Tiny Tree is a fiercely improvisational quartet led by bassist Steve Williams. The group balances delicate soundscapes with freewheeling compositions to explore, among other things, the emotional-affective capabilities of rhythmic intricacy. The group features Steve Williams on bass, Noah Becker on woodwinds, Lesley Mok on drums, and Juho Valjakka on piano, stepping in for the group’s usual pianist, Theo Walentiny. We talked with Williams about the backstory behind his compositions, and his excitement for stepping into the unknown with his bandmates.
The Jazz Gallery: How did this ‘Tiny Tree’ quartet come together?
Steve Williams: Noah and I met at the New School my second semester there. We played in school ensembles and had classes together, but didn’t become close until about two summers ago. We were in Canada together, where we really bonded and have been close since then. I met Lesley at Mary Halvorson’s Code Girl show at The Jazz Standard. Nick Dunston introduced me to her. I saw her play with Nick and Noah at The Owl Music Parlor. She has this sensitive fierceness on the drums, this focused intensity. I walked up to her after the gig and said “We need to play.” That, along with pianist Theo Walentiny, is the current iteration of this group Tiny Tree. Theo is out of town right now, doing a three-month residency in China, so I had to try to find a different pianist. That’s where Juho comes in. We met last summer in Estonia, we were both there for the IASJ, and were in an ensemble together. We instantly connected, musically and personally. He’s a special pianist, not afraid to take chances. We really bonded over that week, and it so happened that he would be in New York around this time, so I asked if he could extend his stay just to do this gig.
TJG: It’s great that it could work out for you to play together on this gig.
SW: Yeah, I’m excited. This music really leaves improvisatory space open for people who are willing to take chances. They are all very capable of doing that, and I’ve really enjoyed what everyone has to add to the music.
TJG: Tell me a little about the songbook.
SW: Right now, everything is written by me. First, I wanted to challenge myself as a writer and improviser. That’s not necessarily groundbreaking, because that’s what everyone’s writing is. But I really wanted to explore the ‘affect’ of rhythm. Every composition in this book starts out with a rhythmic idea, as opposed to a harmonic idea. I’m trying to explore the emotions behind rhythms, to transfer ideas that might be challenging or theoretically dense, and translate them to something rhythmic, then move forward with the rest of the material. That was my personal challenge in each of these pieces.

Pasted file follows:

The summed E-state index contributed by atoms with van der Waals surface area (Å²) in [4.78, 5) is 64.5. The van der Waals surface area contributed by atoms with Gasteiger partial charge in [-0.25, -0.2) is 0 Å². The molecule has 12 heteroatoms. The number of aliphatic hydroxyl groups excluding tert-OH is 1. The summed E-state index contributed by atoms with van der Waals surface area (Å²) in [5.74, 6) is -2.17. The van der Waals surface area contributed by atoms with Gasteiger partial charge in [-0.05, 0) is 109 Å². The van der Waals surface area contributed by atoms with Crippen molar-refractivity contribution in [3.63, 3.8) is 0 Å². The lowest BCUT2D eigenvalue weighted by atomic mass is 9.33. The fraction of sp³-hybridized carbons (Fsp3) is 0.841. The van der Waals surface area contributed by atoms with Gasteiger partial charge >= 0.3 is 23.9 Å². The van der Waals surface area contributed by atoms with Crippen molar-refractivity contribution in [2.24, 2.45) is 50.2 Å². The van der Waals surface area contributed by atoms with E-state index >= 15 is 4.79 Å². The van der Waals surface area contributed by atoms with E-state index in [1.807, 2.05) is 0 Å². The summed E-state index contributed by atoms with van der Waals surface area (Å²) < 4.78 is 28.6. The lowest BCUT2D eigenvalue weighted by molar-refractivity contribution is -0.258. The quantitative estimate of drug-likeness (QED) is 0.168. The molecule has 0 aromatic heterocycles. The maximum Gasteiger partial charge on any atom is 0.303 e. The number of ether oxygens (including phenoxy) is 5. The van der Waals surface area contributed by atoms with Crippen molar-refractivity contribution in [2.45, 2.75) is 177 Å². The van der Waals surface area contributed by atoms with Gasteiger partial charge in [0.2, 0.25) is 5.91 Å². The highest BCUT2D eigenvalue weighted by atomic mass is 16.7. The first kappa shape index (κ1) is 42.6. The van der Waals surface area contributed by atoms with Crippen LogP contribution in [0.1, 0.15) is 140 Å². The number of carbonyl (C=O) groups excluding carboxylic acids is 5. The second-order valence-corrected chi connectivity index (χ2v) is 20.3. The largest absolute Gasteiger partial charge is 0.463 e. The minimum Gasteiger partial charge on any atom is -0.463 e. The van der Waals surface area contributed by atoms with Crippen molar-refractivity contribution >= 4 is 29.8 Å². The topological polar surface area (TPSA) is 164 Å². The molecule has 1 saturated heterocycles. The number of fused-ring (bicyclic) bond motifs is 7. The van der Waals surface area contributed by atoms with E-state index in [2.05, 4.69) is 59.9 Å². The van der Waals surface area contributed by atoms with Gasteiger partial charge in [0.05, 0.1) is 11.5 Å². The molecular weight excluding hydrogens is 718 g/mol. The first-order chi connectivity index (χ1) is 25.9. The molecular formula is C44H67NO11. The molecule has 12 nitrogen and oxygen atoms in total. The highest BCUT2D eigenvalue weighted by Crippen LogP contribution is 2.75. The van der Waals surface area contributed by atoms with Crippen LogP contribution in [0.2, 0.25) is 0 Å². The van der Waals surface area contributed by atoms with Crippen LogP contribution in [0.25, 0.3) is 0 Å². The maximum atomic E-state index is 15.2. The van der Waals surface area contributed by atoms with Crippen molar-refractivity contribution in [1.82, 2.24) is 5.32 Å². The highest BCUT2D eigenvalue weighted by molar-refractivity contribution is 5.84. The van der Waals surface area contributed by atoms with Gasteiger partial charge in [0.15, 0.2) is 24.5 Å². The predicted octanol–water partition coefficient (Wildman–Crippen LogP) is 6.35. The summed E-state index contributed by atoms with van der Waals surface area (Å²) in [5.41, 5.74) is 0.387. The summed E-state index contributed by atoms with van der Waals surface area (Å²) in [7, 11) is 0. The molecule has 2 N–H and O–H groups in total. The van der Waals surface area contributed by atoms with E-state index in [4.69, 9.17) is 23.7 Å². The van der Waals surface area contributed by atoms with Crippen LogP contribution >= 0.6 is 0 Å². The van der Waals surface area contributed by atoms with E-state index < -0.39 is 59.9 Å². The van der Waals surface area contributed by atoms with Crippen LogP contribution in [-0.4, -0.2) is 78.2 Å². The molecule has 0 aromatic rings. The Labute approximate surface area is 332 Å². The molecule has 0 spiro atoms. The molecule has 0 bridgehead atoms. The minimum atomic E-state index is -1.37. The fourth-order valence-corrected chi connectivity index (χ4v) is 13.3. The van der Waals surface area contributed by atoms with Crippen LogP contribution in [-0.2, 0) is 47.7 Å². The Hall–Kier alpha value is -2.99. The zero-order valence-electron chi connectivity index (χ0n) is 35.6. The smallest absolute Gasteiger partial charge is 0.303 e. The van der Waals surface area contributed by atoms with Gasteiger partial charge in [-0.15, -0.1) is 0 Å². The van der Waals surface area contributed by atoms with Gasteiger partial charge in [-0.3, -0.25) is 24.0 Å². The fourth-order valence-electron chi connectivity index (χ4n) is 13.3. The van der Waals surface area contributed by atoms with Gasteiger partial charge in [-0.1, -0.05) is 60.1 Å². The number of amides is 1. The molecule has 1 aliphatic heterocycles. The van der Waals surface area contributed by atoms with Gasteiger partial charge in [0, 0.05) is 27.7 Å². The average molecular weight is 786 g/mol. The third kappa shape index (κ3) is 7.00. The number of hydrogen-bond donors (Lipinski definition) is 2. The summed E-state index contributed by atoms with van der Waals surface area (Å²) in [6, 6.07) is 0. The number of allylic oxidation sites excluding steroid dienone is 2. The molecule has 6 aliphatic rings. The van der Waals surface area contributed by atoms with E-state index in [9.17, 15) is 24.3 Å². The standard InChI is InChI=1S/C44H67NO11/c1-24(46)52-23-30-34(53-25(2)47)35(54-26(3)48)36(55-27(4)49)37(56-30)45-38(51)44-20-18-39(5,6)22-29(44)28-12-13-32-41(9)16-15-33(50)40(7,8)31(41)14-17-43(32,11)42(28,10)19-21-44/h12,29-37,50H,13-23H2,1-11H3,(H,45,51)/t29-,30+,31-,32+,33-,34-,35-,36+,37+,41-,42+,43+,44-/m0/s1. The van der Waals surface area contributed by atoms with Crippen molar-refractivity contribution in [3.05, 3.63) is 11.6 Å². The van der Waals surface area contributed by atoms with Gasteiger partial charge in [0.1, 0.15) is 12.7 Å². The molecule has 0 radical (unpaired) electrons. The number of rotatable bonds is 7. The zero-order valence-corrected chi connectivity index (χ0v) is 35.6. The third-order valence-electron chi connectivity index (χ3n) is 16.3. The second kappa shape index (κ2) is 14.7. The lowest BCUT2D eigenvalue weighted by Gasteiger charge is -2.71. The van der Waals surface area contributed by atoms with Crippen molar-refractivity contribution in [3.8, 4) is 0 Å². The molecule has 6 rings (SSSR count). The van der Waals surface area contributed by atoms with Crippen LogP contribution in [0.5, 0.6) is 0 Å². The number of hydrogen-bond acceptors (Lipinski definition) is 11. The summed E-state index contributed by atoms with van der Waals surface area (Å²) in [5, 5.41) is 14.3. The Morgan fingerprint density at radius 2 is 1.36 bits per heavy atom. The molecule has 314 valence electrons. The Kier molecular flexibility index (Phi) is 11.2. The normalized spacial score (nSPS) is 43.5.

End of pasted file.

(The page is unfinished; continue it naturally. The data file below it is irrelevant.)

TJG: Can you give me an example of how one of your pieces starts with a rhythmic idea?
SW: There’s a piece we’ll be playing called “Pants On Fire.” The title is based off a thing that Frantz Fanon discusses in the book Black Skin, White Masks, something he refers to as the “Infernal Circle.” Fanon has been an influential writer for me, especially in terms of how I see myself as a white person in relation to any marginalized community. He has opened my eyes a lot. Every time I read this particular chapter, describing the lived experience of the black man in this book, I’m nearly drawn to tears. The way he speaks from his own experience is so emotional. He calls this interpolation of his own skin color from other people the “infernal circle,” and that’s where the title “Pants On Fire” comes from.
I wondered, how could I take his idea of a fiery anger that has deep, deep sadness because of a situation you have no control over; what rhythmically might keep that same sentiment going? I absolutely could never capture that feeling, but I gave myself this task–I don’t necessarily have the rhythmic wherewithal to do a complete translation–as a starting point. So it’s almost a rhythmic pedal, a two-and-four thing, while the melody takes a motif and moves it around within different subdivisions that feels like it circles around you. The rhythm section plays a few polyrhythms in response to that motif which, for me, gives the effect of an angry response to a situation that is constantly occurring. There’s a lot of repetition with that idea before it breaks into this super eerie open improvisation. I only wrote one chord in a bar, and then I have some text instructions for improvisations. It goes into this groove that we play for a while, before going back into this trudging version of this same cyclical thing from the beginning of the composition, but about half as fast, reiterating this circular feeling of unbeatable frustration.